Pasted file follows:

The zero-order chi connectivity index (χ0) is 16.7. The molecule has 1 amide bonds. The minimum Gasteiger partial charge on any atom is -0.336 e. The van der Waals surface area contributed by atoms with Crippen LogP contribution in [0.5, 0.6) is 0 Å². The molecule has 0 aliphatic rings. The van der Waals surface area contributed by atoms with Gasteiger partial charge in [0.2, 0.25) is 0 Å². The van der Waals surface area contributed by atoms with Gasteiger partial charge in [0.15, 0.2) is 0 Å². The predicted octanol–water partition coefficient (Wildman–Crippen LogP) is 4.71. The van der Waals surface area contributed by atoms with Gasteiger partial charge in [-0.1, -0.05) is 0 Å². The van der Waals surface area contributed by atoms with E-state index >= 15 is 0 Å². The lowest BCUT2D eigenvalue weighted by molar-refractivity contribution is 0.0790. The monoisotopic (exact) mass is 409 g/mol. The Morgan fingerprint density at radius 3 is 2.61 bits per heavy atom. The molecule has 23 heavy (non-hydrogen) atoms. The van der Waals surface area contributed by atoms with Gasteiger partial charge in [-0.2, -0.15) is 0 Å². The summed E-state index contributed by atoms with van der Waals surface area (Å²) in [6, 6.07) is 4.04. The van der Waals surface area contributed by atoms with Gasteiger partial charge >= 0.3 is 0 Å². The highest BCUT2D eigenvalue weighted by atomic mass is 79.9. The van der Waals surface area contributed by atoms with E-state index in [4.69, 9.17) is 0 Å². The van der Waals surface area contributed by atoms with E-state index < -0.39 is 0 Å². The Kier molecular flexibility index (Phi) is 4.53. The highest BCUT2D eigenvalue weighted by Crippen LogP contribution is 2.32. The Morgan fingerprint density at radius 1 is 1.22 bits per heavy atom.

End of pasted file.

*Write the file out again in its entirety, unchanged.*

The zero-order chi connectivity index (χ0) is 16.7. The molecule has 1 amide bonds. The minimum Gasteiger partial charge on any atom is -0.336 e. The van der Waals surface area contributed by atoms with Crippen LogP contribution in [0.5, 0.6) is 0 Å². The molecule has 0 aliphatic rings. The van der Waals surface area contributed by atoms with Gasteiger partial charge in [0.2, 0.25) is 0 Å². The van der Waals surface area contributed by atoms with Gasteiger partial charge in [0.15, 0.2) is 0 Å². The predicted octanol–water partition coefficient (Wildman–Crippen LogP) is 4.71. The van der Waals surface area contributed by atoms with Gasteiger partial charge in [-0.1, -0.05) is 0 Å². The van der Waals surface area contributed by atoms with E-state index >= 15 is 0 Å². The lowest BCUT2D eigenvalue weighted by molar-refractivity contribution is 0.0790. The monoisotopic (exact) mass is 409 g/mol. The Morgan fingerprint density at radius 3 is 2.61 bits per heavy atom. The molecule has 23 heavy (non-hydrogen) atoms. The van der Waals surface area contributed by atoms with Gasteiger partial charge in [-0.2, -0.15) is 0 Å². The summed E-state index contributed by atoms with van der Waals surface area (Å²) in [6, 6.07) is 4.04. The van der Waals surface area contributed by atoms with Gasteiger partial charge >= 0.3 is 0 Å². The highest BCUT2D eigenvalue weighted by atomic mass is 79.9. The van der Waals surface area contributed by atoms with E-state index in [4.69, 9.17) is 0 Å². The van der Waals surface area contributed by atoms with E-state index < -0.39 is 0 Å². The Kier molecular flexibility index (Phi) is 4.53. The highest BCUT2D eigenvalue weighted by Crippen LogP contribution is 2.32. The Morgan fingerprint density at radius 1 is 1.22 bits per heavy atom.